Conserving the Mountains’ Natural Beauty

Conserving Natural Beauty
The great outdoors is more than just an element of life here in the mountains. It’s a living, breathing passion. It’s why hundreds of thousands of visitors visit Western North Carolina every year. And it’s why many stay and make it their home.

Asheville is a conservation-oriented area and has always drawn those attracted to the inherent beauty of the Appalachian Mountains. Live in the mountains long enough, and you begin to understand why it is so important to protect them. The North Carolina Arboretum, a 434-acre tract of land home to one of the most botanically diverse ecosystems in the United States, is an incredible statement to this foundation.

Conserving Natural Beauty
Now 25 years old, the Arboretum is a facility of North Carolina’s university system, and is a model in environmentally conscious, sustainable development. Its work is broad and far reaching, from public efforts, campaigns, and services, to vital environmental research, the details of which most Ashevillians will never know. If you’ve been to Downtown After Five, LAAFF, or Bele Chere, then you’ve seen evidence of its work with the ubiquitous blue recycling containers—manned by at least one volunteer per can, they are fairly hard to miss. The Arboretum works with numerous community partners, nonprofits, volunteers, and donors to provide a staggeringly wide range of things that support its mission of connecting people to plants through conservation, education, garden demonstration, research, and economic development.

Conserving Natural Beauty
Frederick Law Olmsted: The Arboretum’s Visionary
Considered the father of landscape architecture, Frederick Law Olmstead is a name you’re sure to see all over the Arboretum campus. The man famous for his involvement with New York’s Central Park, Boston’s Emerald Necklace, and numerous college campuses across America envisioned such a venue—almost a century before it came to be—as his legacy to the work he did for George Vanderbilt at the Biltmore Estate. The Biltmore Estate was his final major project, and he was unable to see the estate’s planned arboretum to fruition.

Pack a Picnic: Get Intimate with Nature
The best way to enjoy the Arboretum, and to begin getting acquainted, is to spend some time on the grounds. It’s a pleasant way to appreciate a long summer afternoon or an crisp fall morning, and with over ten miles of hiking and biking trails, and 65 acres of cultivated gardens, you are certain to see something different with every visit. The quilt gardens are ablaze with color and patterns through the summer, and the landscape changes almost daily in the most subtly beautiful and surprising ways. The walkways and paths march straight and planned just as often as they wind and end in suggestive ways, and the vegetation is almost always marked with a small placard, naming the plant, so you can carry home the names of your favorites. Ponds, streams, and fountains are scattered through the gardens, but are rare enough to be a welcome change during a walk.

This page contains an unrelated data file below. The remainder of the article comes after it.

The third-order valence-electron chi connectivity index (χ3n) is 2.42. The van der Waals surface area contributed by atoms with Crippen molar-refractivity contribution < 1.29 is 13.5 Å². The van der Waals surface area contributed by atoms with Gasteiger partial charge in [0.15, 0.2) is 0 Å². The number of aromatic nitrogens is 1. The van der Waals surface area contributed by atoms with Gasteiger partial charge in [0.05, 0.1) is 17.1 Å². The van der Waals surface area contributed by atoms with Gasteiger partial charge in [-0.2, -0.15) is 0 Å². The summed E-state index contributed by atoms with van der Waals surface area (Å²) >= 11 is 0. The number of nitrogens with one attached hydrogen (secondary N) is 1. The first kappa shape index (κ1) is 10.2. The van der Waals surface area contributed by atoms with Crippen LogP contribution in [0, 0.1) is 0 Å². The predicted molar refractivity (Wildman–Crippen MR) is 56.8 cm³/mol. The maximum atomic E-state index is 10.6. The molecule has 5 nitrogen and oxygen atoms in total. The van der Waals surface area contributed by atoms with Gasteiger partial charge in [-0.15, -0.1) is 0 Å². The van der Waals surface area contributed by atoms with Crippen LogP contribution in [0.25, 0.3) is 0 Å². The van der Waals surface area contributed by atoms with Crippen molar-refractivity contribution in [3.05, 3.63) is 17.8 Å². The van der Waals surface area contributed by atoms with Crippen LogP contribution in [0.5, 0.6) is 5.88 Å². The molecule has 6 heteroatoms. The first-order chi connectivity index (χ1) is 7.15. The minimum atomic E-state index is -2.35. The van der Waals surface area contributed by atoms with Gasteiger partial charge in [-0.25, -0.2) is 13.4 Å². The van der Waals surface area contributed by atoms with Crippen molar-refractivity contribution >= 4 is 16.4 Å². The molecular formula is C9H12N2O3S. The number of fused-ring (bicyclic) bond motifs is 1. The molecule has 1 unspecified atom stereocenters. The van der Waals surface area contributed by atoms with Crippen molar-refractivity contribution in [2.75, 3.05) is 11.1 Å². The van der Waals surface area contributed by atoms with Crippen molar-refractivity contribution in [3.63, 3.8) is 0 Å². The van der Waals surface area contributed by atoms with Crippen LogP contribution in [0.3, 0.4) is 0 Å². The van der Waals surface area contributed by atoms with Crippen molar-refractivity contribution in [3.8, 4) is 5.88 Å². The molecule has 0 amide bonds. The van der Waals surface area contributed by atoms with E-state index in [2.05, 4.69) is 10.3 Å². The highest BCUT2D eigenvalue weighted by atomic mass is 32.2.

Conserving Natural Beauty
More Than a Pretty Face: Economic Development Initiatives
While most visitors will only appreciate the Arboretum for its natural beauty, and rightly so, there is much more beneath the surface. The Arboretum leads many economic development initiatives related to their mission to support the regional and statewide economy. The Bent Creek Institute, for example, supports business development for specialty crop growers and botanical medicine farmers in North Carolina by providing research and market development opportunities, as well public outreach to bring international attention to Western North Carolina’s unique ecological diversity.

The Arboretum’s Soil & Water initiative supports their dedication to Low Impact Development (LID) through classes and training for architects and builders, landscape designers, and natural resource managers on how to minimize the impact of construction and land development when it pertains to water runoff. The training covers everything from site design for hydrological impact, to treating and removing polluted storm water.

Their collaborations and partnerships are many, but they never stray too far from the core values. As more and more land is developed in the Western North Carolina region, the Arboretum’s work will become increasingly important to conserving the richness of the area’s biological culture and helping our area continue to push towards environmentally friendly and sustainable development.

The North Carolina Arboretum is located at 100 Frederick Law Olmsted Way in Asheville. For more information, contact 828.665.2492 or visit